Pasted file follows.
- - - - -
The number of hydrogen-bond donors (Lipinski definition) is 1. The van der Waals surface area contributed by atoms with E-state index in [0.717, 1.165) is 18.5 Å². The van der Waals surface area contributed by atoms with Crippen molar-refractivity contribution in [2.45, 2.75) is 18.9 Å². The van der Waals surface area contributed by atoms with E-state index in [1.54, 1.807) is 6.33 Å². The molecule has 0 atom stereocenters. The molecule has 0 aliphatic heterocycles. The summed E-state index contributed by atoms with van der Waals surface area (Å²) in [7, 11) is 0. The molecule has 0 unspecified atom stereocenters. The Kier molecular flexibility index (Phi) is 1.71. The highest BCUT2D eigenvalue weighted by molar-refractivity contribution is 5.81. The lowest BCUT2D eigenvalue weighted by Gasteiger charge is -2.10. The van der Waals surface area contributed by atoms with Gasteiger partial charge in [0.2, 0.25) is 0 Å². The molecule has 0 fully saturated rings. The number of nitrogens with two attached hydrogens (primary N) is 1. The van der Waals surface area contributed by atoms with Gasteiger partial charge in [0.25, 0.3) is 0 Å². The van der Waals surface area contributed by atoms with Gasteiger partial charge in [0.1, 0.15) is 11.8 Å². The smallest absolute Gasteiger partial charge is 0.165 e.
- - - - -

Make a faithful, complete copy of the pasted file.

The number of hydrogen-bond donors (Lipinski definition) is 1. The van der Waals surface area contributed by atoms with E-state index in [0.717, 1.165) is 18.5 Å². The van der Waals surface area contributed by atoms with Crippen molar-refractivity contribution in [2.45, 2.75) is 18.9 Å². The van der Waals surface area contributed by atoms with E-state index in [1.54, 1.807) is 6.33 Å². The molecule has 0 atom stereocenters. The molecule has 0 aliphatic heterocycles. The summed E-state index contributed by atoms with van der Waals surface area (Å²) in [7, 11) is 0. The molecule has 0 unspecified atom stereocenters. The Kier molecular flexibility index (Phi) is 1.71. The highest BCUT2D eigenvalue weighted by molar-refractivity contribution is 5.81. The lowest BCUT2D eigenvalue weighted by Gasteiger charge is -2.10. The van der Waals surface area contributed by atoms with Gasteiger partial charge in [0.2, 0.25) is 0 Å². The molecule has 0 fully saturated rings. The number of nitrogens with two attached hydrogens (primary N) is 1. The van der Waals surface area contributed by atoms with Gasteiger partial charge in [0.25, 0.3) is 0 Å². The van der Waals surface area contributed by atoms with Gasteiger partial charge in [0.1, 0.15) is 11.8 Å². The smallest absolute Gasteiger partial charge is 0.165 e.